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Founding of Toronto, 1793

Part One

Toronto was not a popular choice to locate the capital of the new province of Upper Canada. It was empty, ("not only a wilderness itself, but surrounded by forty miles of pathless, uninhabited forests") unknown and remote from existing communities, such as Kingston, Cornwall and the thriving lakeport of Niagara

Niagara before Toronto In fact, the first session of the legislature of Upper Canada was held in the thriving lakeport of Niagara (now Niagara-on-the-Lake). Simcoe had arrived there on July 26, 1792 to organize his government, and the first meeting was held six weeks later on September 17. Ever the true-blue Englishman, Simcoe changed the name of the town to Newark.

The threat of war with the U.S. was looming, so Simcoe was looking for a defensible site farther from the border. His first choice was to the southwest at London, which was more than remote from anything at the time. Simcoe had travelled by sleigh with Chief Joseph Brant in February of 1792 to Detroit and had been impressed with the London area. Mrs. Simcoe wrote, "he is confirmed in his opinion that the forks of the Thames is the most proper cite (sic) for the capital of the country, to be called New London on a fine dry plain without underwood but abounding in good oak trees." But Simcoe's superior, Lord Dorchester, Governor-in-Chief of North America, disallowed London as being too far from the water routes tied to the St. Lawrence River.

Toronto's advantages On May 2, 17893 Simcoe made his first visit to Toronto, in company with seven officers. He was still not certain that he wanted it as his capital, but he viewed it as potentially a good naval station.The advantages of Toronto were that it was not right on the border, and it had one of the very few sheltered harbours on the British shore of Lake Ontario, useful for shipbuilding and as a base for naval operations to control the lake. The reconnaisance party stayed for a week, returning to Newark.

After the visit, Simcoe spoke enthusiastically of Toronto for its natural harbour and a location near the eastern end of the bay, an oak forest, where he imagined a new town being built. Simcoe order that Toronto harbour be surveyed in 1793. The surveyor, Joseph Bouchette, wrote glowingly of the place as he undertook his task: I still distinctly recollect the untamed aspect which the country exhibited when I first entered the beautiful basin ... Dense and trackless forests lined the margin of the lake and reflected their inverted image in its glassy surface. The wandering savage [sic] had constructed his ephemeral habitation beneath their luxuriant foliage--the group then consisting of two families of Mississagas [sic]--and the bay and neighbouring marshes were the hitherto uninvaded haunts of immense coveys of wild fowl. Indeed, they were so abundant as in some measure to annoy us during the night.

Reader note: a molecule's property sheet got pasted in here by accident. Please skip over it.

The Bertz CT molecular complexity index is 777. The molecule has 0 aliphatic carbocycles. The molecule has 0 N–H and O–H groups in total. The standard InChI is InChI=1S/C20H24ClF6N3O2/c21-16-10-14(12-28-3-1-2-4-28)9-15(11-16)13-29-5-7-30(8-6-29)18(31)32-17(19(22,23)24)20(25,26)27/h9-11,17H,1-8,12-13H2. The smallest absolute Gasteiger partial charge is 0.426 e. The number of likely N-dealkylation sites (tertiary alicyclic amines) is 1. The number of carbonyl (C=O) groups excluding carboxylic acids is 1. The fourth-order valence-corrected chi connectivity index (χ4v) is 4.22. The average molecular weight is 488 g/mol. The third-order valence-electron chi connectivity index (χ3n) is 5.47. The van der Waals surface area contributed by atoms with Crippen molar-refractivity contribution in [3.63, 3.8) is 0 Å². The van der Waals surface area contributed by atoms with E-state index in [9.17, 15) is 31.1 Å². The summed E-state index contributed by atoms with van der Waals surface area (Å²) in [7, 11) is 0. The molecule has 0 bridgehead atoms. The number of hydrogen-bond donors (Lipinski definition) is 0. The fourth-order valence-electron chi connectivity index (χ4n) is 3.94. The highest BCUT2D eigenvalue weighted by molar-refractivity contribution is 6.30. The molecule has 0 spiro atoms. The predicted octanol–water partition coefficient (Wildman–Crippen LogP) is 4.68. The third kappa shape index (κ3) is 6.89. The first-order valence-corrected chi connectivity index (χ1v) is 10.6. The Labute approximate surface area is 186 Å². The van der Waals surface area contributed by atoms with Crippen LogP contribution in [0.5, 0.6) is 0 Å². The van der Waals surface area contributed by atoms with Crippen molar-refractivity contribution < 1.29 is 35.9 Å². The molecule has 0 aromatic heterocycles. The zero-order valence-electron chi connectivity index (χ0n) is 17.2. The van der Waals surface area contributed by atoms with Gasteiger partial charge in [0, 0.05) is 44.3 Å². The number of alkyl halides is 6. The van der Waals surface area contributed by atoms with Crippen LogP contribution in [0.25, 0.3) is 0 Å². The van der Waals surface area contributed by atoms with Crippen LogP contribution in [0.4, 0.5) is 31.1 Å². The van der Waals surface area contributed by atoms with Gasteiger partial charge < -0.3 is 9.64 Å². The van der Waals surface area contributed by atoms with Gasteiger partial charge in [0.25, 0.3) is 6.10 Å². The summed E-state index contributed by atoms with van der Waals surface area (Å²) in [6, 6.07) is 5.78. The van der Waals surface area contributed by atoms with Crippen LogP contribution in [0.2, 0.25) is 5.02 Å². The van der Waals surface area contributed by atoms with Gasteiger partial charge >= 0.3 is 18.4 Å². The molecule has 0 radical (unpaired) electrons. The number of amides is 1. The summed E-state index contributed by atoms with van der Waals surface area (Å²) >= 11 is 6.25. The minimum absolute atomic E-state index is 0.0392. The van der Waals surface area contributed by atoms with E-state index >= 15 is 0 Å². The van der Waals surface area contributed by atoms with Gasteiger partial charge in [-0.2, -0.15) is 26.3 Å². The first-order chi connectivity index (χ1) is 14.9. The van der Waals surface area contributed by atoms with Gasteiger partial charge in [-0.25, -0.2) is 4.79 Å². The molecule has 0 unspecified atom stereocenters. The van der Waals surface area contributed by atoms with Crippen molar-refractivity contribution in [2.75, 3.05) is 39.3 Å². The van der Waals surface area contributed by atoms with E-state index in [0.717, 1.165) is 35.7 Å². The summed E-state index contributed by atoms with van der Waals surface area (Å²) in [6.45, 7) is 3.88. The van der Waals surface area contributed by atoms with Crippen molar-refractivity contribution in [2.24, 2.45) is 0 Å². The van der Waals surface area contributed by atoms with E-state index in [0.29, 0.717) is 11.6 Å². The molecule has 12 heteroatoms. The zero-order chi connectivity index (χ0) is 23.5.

Scadding, Henry, Toronto of Old, p. 326f. Toronto founded in a tent After receiving word that Britain and France were at war, Simcoe sent a hundred of the Queen's Rangers to Toronto on July 19 to begin building and fortifying a new town. He was worried about what the U.S., which had strong ties with France, might do. The Rangers would set up a tent camp at the entrance to the harbour, where Fort York now sits, and Simcoe would follow a week later with his wife and children. Although no real settlement existed then at Toronto, the area was used by a number of people, including the Mississaugas, who lived by hunting and fishing, some fur traders, and a few early Loyalists who had fled from the U.S. to look for a place to begin farming. (Settlers were so few along the north shore of Lake Ontario before 1793 that Simcoe estimated there were only 15 families living between the Bay of Quinte and the Burlington Bay at the western end of the lake.)

After an overnight boat trip from Newark, Simcoe, Elizabeth and their three children arrived in Toronto bay on July 30, 1793. After a few nights sleeping on the ship, the Simcoes, with soldiers of the Queen's Rangers felling trees around them, set up camp in a tent--a large, very special tent, which Captain Cook had used while exploring the Pacific and which Simcoe had purchased at a sale of Cook's effects in London before leaving for Upper Canada. Over the next few weeks, the tent was the Simcoe family home, as well as the office of the lieutenant-governor.

Elizabeth Simcoe fell in love with Toronto and set about exploring the area, describing it in her diary and sketching various scenes. She enjoyed the clear, transparent water of the bay, the wooded peninsula (now the Toronto islands) on the horizon, and the oak grove next to the river, which was to be named the Don. The impressive white cliffs to the east, she wrote, "appeared so well we talked of building a summer residence there and calling it Scarborough." She was impressed by the Indians with their "superior air." Declaring that the name Toronto sounded "outlandish," on August 24 Simcoe changed it to York, after the brother of the King, the Duke of York, who had just won a military victory in Holland against the French. At the time Toronto was founded, the population of Montreal was about 18,000 and New York was 34,000.


Author Unknown